Council officers sign-off Chesterfield falcon breeding centre – for Arab racing market export

A half-acre of land near Brimington is set to become a breeding centre for falcons - destined for export to the Arab racing market in the United Arab Emirates and Saudi Arabia.

Tuesday, 21st September 2021, 3:46 pm
Updated Tuesday, 21st September 2021, 4:15 pm

The site - on land between the suburb and Chesterfield Canal - will house a pairing “chamber” where hundreds of the animals will be bred.

As well as an 87 sqm “imprint chamber” where the raptors will be reared the site will have a 308 sqm quail barn - with the game birds providing a food source for the birds of prey.

Planning officers signed off the application from Mr Russell Hancock last month - subject to certain conditions.

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Falcon racing - a specialist hobby for farmers a couple decades ago - is now a major sport in the UAE

In a report to the council planning officers say the centre will be operated from 7am until 5pm however during breeding season someone will be on-site 24 hours a day.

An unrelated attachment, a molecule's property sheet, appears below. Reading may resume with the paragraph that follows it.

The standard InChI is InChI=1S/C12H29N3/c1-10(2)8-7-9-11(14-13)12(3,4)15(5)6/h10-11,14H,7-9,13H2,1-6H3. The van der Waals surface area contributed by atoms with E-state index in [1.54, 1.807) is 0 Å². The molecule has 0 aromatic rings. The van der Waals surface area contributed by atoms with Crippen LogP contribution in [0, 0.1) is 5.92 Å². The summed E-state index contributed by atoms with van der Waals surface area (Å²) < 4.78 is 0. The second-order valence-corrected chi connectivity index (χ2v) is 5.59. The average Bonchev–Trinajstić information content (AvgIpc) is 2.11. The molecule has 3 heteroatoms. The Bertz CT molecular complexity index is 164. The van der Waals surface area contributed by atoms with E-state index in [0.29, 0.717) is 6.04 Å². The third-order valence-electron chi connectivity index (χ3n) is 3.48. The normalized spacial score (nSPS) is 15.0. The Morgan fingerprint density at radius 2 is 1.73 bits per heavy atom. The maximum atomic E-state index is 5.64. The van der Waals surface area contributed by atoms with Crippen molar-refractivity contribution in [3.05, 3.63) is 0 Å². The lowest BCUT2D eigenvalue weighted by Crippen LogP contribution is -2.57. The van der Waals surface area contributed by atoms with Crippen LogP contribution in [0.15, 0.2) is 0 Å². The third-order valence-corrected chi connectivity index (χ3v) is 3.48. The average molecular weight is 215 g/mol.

The report reads: “The activity on site is minimal - the majority of the time is spent feeding, watering and observing the falcons.”

Planners add that “vehicular traffic will be less than a domestic household”.

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Day-to-day work at the site will include maintenance of the site, feeding and watering the falcons, hatching eggs and rearing the young falcons till they are roughly 14 days old - when they are returned to their parents.

The site of the proposed breeding facility is bordered on all sides by mature hedgerows and agricultural fields.

Council officials say employees at the site must be limited to no more than two at any one time and commit to maintaining and improving hedgerows screening the site.

While all buildings and fencing at the site must be dark green to ensure the facility blends with its surroundings.

Falcon racing - a specialist hobby for farmers a couple decades ago - is now a major sport in the UAE with support from Dubai Crown Prince Sheikh Hamdan Bin Mohammed Bin Rashid Al Maktoum.

However falconry’s roots go back 2,000 years to the Bedouins - who used birds of prey for survival while hunting in the deserts of the wider Arabian Peninsula.

Nowadays, at the annual Fazza Championship for Falconry first prize in the Sheikhs category is £50,000 while juniors can take home £20,000.

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